CARES Act Makes Sweeping Changes to Health and Welfare Benefit Plans

The Coronavirus Aid, Relief, and Economic Security Act (CARES Act) went into effect on March 27, 2020, altering some of the rules for employer health and retirement plans.

Group Health Plans

Telehealth services. Under the CARES Act, high-deductible health plans with health savings accounts (HSAs) now cover telehealth services before a plan participant has met the deductible.  Normal cost sharing (e.g., co-pays) under a plan may still be required for telehealth visits.  This temporary provision will end December 31, 2021, unless extended or made permanent by Congress.

Nonprescription drugs and medical products. Health plan participants may also use their HSAs, health reimbursement arrangements (HRAs), or flexible spending accounts (FSAs) to purchase nonprescription drugs and medical products like masks, gloves, etc., as well as menstrual care products.  These changes are permanent and retroactive to purchases made on or after January 1, 2020.

COVID-19 testing.  Cost-sharing for Coronavirus testing has been eliminated for those employees covered by fully insured and self-insured plans.  This includes any services or products provided during a medical visit — in person or via telehealth — to a doctor’s office, emergency room, or urgent care center.  This will continue to be in effect for as long as there is a public health emergency declaration in place as proscribed by federal law.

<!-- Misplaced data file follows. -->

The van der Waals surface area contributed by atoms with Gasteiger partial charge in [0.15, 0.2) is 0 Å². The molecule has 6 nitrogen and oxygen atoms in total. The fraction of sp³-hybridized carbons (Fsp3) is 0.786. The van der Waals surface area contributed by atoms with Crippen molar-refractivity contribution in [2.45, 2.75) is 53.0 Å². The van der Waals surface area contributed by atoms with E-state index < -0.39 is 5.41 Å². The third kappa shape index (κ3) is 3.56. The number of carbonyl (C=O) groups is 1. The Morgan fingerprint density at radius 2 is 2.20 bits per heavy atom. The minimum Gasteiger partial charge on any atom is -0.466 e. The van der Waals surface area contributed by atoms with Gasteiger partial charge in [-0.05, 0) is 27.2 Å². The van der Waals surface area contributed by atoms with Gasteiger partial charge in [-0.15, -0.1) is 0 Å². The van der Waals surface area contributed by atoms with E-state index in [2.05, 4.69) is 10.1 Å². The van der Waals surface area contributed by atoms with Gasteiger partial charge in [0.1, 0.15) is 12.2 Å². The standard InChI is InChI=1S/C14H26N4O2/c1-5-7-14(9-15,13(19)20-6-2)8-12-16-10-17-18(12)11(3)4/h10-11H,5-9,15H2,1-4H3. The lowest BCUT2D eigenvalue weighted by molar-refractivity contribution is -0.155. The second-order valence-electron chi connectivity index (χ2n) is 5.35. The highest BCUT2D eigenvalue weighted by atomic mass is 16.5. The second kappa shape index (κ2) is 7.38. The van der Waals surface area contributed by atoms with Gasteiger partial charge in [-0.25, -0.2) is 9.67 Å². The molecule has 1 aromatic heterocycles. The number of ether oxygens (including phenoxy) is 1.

Retirement Plans

Retirement plan distributions.  The CARES Act provides for hardship withdrawals from qualified retirement plans for participants affected by COVID-19.  Individuals opting to take a Coronavirus-related distribution (CRD) will not be subject to the 10 percent early distribution penalty and may repay the loan over a three-year period.

CRDs cannot exceed $100,000 per participant.  While income taxes on the CRD will still be owed, tax payments may be stretched out over a three-year period and are not subject to annual retirement plan contribution limits.  CRDs apply retroactively to distributions taken on or after January 1, 2020, if a plan participant:

  • Has been diagnosed with COVID-19.
  • Has a spouse or dependent diagnosed with COVID-19.
  • Has suffered adverse financial consequences from being quarantined, furloughed, or laid off, or have had a reduction in work hours or been unable to work due to lack of child care or other factors as determined by the Secretary of the U.S. Treasury.

ERISA Section 518 is being amended to allow the Department of Labor to postpone the deadlines for certain ERISA filings for up to one year during a public health emergency.

Sponsors of single-employer defined benefit pension plans can delay 2020 contributions to January 1, 2021, at which time the delayed contributions will have to be paid with interest.

We help organizations set up the benefits plans that are right for their members, put processes in place to ensure regulatory compliance, and keep benefit plans updated based on changes in laws and regulations. To learn more about the services we offer, call 678-439-6236 today.

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Hall Benefits Law, LLC

HBL offers employers comprehensive legal guidance on benefits in mergers and acquisitions, Employee Stock Ownership Plans (ESOPs), executive compensation, health and welfare benefits, healthcare reform, and retirement plans. We counsel a wide spectrum of clients including small, mid-sized, and large companies, 401(k) investment advisors, health insurance brokers, accountants, attorneys, and HR consultants, just to name a few. HBL is passionate about advising clients, and we are dedicated to our mission: to provide comprehensive, personalized, and practical ERISA and benefits legal solutions that exceed client expectations.

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